Does gurobi use Genetic algorithm or ant colony algorithm?
AnsweredHi,
As I know gourbi use branch and bound algorithm to solve problems. I was wondering does gourbi use genetic algorithm or ant colony algorithm to find solution to the problems?

One of the key ways to differentiate optimization solvers is whether they are derivativefree (DFO) or derivativebased solvers.
Derivativefree solvers (also known as blackbox solvers) are used when derivative information is unavailable, unreliable, or prohibitively expensive. This is often the case with numerical simulators, CFD models, realworld experiments, etc. Derivativefree methods include genetic algorithms, NelderMead, simulated annealing, particle swarm, ant colony, etc.
Gurobi, on the other hand, is a derivatebased solver. As such, Gurobi is able to exploit the underlying mathematical model to identify and prove optimality using the branch and bound algorithm you noted.
If you are trying to decide between a derivativefree and a derivativebased solver, it is good to ask yourself
a) Can you write out the objectives and constraints algebraically? Note: Most IFTHEN conditionals can be converted to an algebraic model using binary variables.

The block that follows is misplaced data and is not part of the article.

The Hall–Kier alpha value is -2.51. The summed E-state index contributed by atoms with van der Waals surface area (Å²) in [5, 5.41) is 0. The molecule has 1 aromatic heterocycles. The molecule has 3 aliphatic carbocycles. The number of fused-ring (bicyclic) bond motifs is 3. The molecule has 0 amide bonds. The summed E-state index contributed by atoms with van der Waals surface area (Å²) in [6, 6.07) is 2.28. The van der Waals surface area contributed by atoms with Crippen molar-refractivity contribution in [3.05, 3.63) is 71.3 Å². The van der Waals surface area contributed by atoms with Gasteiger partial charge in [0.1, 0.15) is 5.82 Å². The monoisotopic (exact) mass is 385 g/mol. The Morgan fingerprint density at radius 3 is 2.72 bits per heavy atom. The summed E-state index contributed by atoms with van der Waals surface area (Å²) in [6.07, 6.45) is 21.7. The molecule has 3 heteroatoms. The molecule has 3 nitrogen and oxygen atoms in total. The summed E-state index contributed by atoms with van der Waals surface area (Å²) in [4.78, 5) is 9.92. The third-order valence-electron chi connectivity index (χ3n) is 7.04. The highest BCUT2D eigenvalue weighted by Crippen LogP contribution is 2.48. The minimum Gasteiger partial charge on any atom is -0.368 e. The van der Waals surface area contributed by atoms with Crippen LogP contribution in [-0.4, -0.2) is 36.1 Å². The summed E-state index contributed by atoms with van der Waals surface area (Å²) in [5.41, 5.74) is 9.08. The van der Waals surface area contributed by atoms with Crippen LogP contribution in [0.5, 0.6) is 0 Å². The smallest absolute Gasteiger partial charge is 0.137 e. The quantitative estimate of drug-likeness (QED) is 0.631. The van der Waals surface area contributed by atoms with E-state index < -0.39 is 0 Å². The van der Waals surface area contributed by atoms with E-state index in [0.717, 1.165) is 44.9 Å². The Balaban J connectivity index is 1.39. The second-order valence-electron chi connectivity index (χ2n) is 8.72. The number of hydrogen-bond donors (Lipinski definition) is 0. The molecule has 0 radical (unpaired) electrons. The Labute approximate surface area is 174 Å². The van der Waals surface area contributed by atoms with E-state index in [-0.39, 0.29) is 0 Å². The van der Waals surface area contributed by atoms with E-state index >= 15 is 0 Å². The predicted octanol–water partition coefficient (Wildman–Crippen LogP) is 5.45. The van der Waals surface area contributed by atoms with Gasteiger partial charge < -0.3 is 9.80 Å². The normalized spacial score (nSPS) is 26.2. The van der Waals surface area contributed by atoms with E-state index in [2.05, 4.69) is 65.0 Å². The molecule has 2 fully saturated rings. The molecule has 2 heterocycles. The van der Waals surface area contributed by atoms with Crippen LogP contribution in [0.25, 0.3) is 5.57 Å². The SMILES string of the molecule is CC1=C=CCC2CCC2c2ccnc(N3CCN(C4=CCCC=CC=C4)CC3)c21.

If so, a derivativebased optimization framework is likely your best bet. These offer provable, repeatable, and scalable solutions that are typically much faster than DFO alternatives.
 If not, then check out b) and c).
b) Are the blackbox functions (objectives and/or constraints) smooth (i.e. not noisy)? In other words, will the function evaluations lead to noisy derivatives? This may be the case if you need actual physical experiments, noisy simulators, etc.
 If yes, then using a derivativebased optimization framework is a good option.
 If not, then estimated derivatives will be too poor. Then options include repeated sampling, surrogatebased models, and DFO/BBO.
c) Are the function evaluations costly? Are they very timeconsuming (minutes to hours to days)? Or do they involve physical experiments?
 If yes, then BBO/DFO may be the way to go because estimated derivatives would be WAY too costly.
 If not, then you could use derivativebased methods that include estimated gradients or create surrogate models of your functions.
Please sign in to leave a comment.
Comments
1 comment